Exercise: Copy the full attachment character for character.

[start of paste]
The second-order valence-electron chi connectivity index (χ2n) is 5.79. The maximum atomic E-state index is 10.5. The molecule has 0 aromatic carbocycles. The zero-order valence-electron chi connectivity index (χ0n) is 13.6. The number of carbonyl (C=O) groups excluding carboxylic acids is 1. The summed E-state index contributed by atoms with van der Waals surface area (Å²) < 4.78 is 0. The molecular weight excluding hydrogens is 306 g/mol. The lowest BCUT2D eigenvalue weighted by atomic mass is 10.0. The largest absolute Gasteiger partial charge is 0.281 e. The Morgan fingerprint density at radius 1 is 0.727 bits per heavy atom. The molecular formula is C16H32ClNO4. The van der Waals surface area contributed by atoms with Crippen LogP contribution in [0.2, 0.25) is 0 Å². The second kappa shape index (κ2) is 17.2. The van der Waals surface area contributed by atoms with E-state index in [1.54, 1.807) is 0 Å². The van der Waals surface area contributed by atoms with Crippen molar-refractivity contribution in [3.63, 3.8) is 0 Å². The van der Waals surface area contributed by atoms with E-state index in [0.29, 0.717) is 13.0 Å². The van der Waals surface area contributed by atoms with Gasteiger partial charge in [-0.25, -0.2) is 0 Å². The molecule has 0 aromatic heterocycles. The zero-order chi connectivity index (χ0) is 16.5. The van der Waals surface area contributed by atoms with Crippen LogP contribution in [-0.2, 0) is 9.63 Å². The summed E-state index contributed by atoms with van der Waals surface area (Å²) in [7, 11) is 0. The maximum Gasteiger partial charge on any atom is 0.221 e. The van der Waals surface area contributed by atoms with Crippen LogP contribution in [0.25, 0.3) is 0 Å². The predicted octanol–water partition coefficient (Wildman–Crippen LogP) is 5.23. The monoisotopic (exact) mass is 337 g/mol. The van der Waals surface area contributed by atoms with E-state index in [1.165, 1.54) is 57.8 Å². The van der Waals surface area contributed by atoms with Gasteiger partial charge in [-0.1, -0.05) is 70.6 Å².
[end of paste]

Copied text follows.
The second-order valence-electron chi connectivity index (χ2n) is 5.79. The maximum atomic E-state index is 10.5. The molecule has 0 aromatic carbocycles. The zero-order valence-electron chi connectivity index (χ0n) is 13.6. The number of carbonyl (C=O) groups excluding carboxylic acids is 1. The summed E-state index contributed by atoms with van der Waals surface area (Å²) < 4.78 is 0. The molecular weight excluding hydrogens is 306 g/mol. The lowest BCUT2D eigenvalue weighted by atomic mass is 10.0. The largest absolute Gasteiger partial charge is 0.281 e. The Morgan fingerprint density at radius 1 is 0.727 bits per heavy atom. The molecular formula is C16H32ClNO4. The van der Waals surface area contributed by atoms with Crippen LogP contribution in [0.2, 0.25) is 0 Å². The second kappa shape index (κ2) is 17.2. The van der Waals surface area contributed by atoms with E-state index in [1.54, 1.807) is 0 Å². The van der Waals surface area contributed by atoms with Crippen molar-refractivity contribution in [3.63, 3.8) is 0 Å². The van der Waals surface area contributed by atoms with E-state index in [0.29, 0.717) is 13.0 Å². The van der Waals surface area contributed by atoms with Gasteiger partial charge in [-0.25, -0.2) is 0 Å². The molecule has 0 aromatic heterocycles. The zero-order chi connectivity index (χ0) is 16.5. The van der Waals surface area contributed by atoms with Crippen LogP contribution in [-0.2, 0) is 9.63 Å². The summed E-state index contributed by atoms with van der Waals surface area (Å²) in [7, 11) is 0. The maximum Gasteiger partial charge on any atom is 0.221 e. The van der Waals surface area contributed by atoms with Crippen LogP contribution in [0.25, 0.3) is 0 Å². The predicted octanol–water partition coefficient (Wildman–Crippen LogP) is 5.23. The monoisotopic (exact) mass is 337 g/mol. The van der Waals surface area contributed by atoms with E-state index in [1.165, 1.54) is 57.8 Å². The van der Waals surface area contributed by atoms with Gasteiger partial charge in [-0.1, -0.05) is 70.6 Å².